or, stuff that I dragged out of my head

Location: Moncton, New Brunswick, Canada

Tuesday, July 12, 2005

Get Out

Sometimes I feel forgiving and will allow the users of my beloved language their little peccadilloes and errors. Sometimes I will say, "Hey, if people want to use 'data' as a singular noun or pronounce 'February' as 'Febyooary', that's just fine by me". This, however, is not one of those times.

From a Salon.com article about the forthcoming (and, I am thinking, rather ghastly-looking) Charlie and the Chocolate Factory:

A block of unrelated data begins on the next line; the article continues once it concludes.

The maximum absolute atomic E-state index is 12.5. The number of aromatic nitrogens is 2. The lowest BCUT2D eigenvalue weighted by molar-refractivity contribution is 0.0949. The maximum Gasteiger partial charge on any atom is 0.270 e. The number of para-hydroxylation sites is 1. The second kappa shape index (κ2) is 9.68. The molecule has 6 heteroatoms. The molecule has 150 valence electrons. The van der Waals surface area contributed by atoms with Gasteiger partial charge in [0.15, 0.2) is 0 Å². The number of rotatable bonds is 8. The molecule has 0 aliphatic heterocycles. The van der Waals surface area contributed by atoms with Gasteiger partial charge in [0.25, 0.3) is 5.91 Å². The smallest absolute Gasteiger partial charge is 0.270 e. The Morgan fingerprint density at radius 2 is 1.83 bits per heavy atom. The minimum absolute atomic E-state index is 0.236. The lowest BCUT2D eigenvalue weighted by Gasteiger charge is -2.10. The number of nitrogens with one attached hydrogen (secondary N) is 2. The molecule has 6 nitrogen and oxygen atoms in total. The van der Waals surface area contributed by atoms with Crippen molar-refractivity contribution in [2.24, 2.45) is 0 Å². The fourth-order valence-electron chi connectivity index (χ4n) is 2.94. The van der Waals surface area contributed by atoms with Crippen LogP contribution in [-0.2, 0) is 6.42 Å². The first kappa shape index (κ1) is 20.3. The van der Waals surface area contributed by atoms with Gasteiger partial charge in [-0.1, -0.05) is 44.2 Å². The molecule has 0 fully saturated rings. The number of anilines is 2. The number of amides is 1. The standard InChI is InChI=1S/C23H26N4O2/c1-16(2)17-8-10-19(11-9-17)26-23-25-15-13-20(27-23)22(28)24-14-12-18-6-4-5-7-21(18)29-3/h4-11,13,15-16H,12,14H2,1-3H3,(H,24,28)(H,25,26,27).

"Wonka is fabulously unphased when, one after another, the kids break the rules and suffer ignominious fates."

What the writer is trying to use here is a word that means "blithely unconcerned". But that word is "unfazed". "Phase" means a few things, but "disconcert" is not one of them, despite popular opinion to the contrary. (Nor, while I am at it, is "fizz", which is much worse.)

"Faze" comes from the Middle English "fesen", "to drive away". As you would expect from 1) its Germanic look and 2) the propensity of vowels to change over time, it was then pronounced with a long "-e-", and eventually evolved into "feeze" and "feaze" before settling into the modern-day "faze". But "faze" it now is. It it absolutely and adamantly not "phase".


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